Dave Shinske is retiring after 44 years cutting hair at Ford's Glass House. (John T. Greilick / The Detroit News)
Dave Shinske wore jeans to work last Thursday. Granted, they were neatly creased, but it was still the first time in 44 years he hadn't shown up in slacks.
"I decided to dress like I'm retiring," he said, because he was. After a full day of handshakes and congratulations and a visit from Ford CEO Alan Mulally, Shinske put away his barber tools and drove away from Ford World Headquarters into the sunset.
You probably wouldn't know it unless you park in the employee lot, but the Glass House has a full-service, open-to-the-public salon on the first floor. Shinske caught on there in 1965, when Lyndon Johnson was running the country, and bought the place in 1969, when Neil Armstrong walked on the moon.
He's been a company man all along, though he didn't actually work for the company, and he's been a model of consistency in an inconsistent world.
Once a month, he's taken his clippers to the 12th floor to trim the august head of William Clay Ford Sr. In the old days, he cut Henry Ford II. Through 1979, he'd shave CFO J. Edward Lundy every other week at 2:30 p.m.
When Lundy died -- at 92, in 2007 -- he was neatly coiffed; Shinske had come to his house in Dearborn the day before, scissors in hand. "He hugged me," said Shinske, still relishing the honor, "and said, 'You're a good man.' "
That was pretty much the theme of the day on Thursday, and again on Friday morning when he stopped by to pick up a last few things. "I don't understand why people are making such a fuss over me," he said, but he wasn't about to stop them.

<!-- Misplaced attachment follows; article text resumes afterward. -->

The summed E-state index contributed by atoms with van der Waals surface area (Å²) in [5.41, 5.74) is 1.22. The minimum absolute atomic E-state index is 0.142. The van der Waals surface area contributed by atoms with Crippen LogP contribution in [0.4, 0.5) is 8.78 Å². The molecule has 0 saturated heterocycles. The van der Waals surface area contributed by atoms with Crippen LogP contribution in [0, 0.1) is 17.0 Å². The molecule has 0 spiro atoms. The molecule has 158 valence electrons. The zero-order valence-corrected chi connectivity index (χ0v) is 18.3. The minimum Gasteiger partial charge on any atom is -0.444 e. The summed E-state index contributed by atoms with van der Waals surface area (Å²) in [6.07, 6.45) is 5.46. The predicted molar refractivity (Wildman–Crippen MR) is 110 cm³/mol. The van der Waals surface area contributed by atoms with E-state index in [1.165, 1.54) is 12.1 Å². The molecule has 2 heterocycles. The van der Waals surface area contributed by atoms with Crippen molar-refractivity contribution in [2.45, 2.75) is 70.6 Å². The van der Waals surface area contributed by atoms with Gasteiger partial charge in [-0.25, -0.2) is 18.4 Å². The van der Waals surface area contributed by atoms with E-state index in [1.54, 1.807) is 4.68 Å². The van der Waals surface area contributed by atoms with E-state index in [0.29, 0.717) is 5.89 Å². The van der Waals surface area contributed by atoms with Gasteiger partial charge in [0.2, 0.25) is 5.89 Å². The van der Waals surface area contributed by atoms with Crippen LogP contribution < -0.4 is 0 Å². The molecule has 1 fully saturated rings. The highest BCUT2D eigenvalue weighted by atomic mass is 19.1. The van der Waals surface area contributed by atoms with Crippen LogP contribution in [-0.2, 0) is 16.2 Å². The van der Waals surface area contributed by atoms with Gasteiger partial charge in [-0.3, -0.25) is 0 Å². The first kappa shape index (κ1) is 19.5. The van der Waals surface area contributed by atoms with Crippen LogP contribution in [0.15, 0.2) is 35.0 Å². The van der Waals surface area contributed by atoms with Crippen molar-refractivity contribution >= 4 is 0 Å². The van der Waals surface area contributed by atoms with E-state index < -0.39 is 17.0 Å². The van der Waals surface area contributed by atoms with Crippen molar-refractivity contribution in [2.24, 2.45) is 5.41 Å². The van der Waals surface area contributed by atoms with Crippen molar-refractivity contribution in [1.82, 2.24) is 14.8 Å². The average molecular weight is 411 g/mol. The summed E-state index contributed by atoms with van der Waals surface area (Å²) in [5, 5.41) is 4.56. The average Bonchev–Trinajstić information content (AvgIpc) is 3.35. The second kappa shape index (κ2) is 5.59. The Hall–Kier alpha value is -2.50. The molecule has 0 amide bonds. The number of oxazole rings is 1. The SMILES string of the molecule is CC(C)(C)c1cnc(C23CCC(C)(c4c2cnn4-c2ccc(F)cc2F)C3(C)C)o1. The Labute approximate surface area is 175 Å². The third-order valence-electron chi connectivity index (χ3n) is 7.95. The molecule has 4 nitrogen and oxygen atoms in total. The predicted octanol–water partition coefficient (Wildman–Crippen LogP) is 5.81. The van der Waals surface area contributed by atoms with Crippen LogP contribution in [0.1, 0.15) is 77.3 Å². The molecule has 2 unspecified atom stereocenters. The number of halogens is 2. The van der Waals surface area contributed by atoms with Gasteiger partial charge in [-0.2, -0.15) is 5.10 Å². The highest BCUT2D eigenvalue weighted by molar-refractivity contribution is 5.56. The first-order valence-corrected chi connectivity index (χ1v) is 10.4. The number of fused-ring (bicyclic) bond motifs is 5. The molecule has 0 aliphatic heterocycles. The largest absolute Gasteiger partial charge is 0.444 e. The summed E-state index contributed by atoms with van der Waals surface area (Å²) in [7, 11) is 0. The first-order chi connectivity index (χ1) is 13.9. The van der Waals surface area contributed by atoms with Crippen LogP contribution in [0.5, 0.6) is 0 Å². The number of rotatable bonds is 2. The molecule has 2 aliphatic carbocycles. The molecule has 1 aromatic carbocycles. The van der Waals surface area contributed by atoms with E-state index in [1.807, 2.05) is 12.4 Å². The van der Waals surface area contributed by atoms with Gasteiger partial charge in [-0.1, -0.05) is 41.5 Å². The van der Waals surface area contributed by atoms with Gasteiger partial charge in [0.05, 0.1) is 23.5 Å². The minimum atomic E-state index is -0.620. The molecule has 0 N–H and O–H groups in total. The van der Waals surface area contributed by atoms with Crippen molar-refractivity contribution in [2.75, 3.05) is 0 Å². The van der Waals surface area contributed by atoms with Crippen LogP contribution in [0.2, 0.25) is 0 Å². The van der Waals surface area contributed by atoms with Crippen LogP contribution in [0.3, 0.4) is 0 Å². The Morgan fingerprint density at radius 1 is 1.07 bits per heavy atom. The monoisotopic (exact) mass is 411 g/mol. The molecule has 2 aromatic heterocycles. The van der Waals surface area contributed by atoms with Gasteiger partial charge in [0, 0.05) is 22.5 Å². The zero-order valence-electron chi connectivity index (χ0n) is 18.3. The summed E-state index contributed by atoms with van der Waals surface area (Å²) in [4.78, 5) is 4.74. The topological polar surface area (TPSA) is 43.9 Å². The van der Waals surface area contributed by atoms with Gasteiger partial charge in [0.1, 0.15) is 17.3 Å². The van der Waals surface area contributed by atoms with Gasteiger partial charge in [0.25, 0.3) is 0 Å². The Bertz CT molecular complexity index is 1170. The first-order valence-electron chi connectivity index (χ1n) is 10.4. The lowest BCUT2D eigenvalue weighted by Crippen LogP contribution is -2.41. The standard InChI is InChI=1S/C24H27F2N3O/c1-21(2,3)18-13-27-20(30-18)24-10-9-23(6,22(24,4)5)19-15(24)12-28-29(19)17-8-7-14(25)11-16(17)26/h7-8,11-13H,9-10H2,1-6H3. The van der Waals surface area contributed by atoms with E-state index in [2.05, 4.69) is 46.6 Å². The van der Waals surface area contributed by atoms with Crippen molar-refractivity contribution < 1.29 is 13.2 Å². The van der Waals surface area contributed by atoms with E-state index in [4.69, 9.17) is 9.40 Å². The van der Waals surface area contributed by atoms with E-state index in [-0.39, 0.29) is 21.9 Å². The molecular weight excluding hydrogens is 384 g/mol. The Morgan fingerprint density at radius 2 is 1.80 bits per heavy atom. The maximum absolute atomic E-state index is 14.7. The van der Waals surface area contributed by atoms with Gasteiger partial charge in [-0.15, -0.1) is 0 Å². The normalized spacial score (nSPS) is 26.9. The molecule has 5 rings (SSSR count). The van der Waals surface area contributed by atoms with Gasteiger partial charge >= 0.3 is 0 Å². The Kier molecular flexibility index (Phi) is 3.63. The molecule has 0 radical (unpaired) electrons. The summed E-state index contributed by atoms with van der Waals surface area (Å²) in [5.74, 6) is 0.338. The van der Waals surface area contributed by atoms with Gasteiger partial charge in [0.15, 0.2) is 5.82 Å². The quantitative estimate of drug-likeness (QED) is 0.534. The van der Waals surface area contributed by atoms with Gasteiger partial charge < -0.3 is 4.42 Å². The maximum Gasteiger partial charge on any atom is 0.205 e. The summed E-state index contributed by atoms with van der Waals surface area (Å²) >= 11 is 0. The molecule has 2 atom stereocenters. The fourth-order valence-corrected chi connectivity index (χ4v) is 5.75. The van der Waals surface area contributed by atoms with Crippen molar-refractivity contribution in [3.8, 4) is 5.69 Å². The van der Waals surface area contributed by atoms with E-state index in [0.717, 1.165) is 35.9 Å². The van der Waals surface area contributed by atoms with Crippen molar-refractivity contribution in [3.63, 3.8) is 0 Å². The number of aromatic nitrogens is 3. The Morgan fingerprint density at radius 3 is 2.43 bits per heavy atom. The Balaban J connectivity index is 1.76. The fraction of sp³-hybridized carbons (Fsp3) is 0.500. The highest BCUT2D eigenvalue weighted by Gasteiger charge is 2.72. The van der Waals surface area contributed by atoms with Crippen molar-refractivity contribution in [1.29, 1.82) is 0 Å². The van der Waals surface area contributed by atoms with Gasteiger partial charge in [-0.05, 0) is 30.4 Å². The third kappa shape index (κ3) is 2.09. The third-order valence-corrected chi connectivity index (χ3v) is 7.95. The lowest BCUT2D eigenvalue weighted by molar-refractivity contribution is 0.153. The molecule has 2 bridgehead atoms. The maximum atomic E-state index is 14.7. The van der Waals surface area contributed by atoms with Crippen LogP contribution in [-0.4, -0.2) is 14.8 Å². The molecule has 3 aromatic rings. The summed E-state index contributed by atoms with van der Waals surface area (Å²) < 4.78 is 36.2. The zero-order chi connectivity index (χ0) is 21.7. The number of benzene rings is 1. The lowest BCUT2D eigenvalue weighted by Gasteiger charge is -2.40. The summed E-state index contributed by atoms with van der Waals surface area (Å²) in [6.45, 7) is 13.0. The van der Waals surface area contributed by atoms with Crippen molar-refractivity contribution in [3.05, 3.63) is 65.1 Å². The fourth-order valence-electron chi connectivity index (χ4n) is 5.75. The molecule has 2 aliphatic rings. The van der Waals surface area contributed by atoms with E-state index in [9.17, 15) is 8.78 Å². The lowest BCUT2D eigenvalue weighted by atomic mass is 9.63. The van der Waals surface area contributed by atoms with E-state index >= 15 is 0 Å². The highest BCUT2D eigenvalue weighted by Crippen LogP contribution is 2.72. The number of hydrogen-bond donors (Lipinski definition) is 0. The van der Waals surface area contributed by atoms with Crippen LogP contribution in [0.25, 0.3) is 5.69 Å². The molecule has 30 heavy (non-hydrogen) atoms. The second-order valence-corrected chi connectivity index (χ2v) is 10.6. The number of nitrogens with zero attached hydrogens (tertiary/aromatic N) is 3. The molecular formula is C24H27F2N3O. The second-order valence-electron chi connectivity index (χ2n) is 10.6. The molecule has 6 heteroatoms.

What's now the Ford World Headquarters Hair Salon was just a regular barber shop when Shinske started there: four chairs, four guys in smocks, a few tubes of Brylcreem.
At 68, he can't recall the exact date things changed, but he remembers the tones of exasperation and desperation in the voice of a manager on the phone.
"Would you do me a huge favor," he said, "and cut this woman's hair? She's making a big fuss."
Now women make up nearly half the clientele. Mary Durnian-Boiczuk of White Lake Township, who's buying the business after 14 years as second scissor, will share the storefront with new stylist Kathy Kane, a manicurist, a Tuesday masseuse and -- because some traditions are rightfully immune to alteration -- a bootblack.
Manfred Rumpel, 66, an engineer from Bloomfield Hills who retired and opened his own chassis design studio in Livonia, had been coming to Shinske for a quarter century. Friday, he had his first appointment with Durnian-Boiczuk. Before he sat down, he and Shinske hugged.
"I know this is traumatic for a lot of these guys," Durnian-Boiczuk said.
Shinske, who lives in Northville, quoted a customer who'd stopped by Thursday. "I'm OK with changing my doctor or my dentist," the man said, "but I hate to find a new barber."
Secrets safe with Shinske
As far as Shinske can tell, men don't open up to their barbers the way women do to their stylists. He learned a bit more than he cared to about a few divorces, but he'd never divulge details. And he certainly won't say anything about his time with Ford Sr., other than this: "He's the most wonderful, caring person I've ever known in my life."
Shinske never cut Mulally or Bill Ford Jr., but both signed a photo as a goodbye gift -- three handsome Mustangs, one red, one white and one blue.
"Which one can I have?" Shinske asked, but he was kidding. He drives a new black Ford Flex, and Monday he pointed it toward Sarasota, where he and his wife keep a fifth-wheel travel trailer.
Jan Shinske, a teacher, retired the same day he did. They also have a condo in Petoskey, and they plan to spend a lot of time walking on beaches while he tries to learn to sleep in.
He trained himself to wake up at 4:45 a.m., before the alarm went off. That way he could be on duty at 6 a.m. His lease said 8 a.m.-6 p.m., but he liked to catch the early risers.
Under the new management, he said, Kane will come in at 8 and Durnian-Boiczuk will arrive an hour or two later.
He shrugged. "Things change," he said.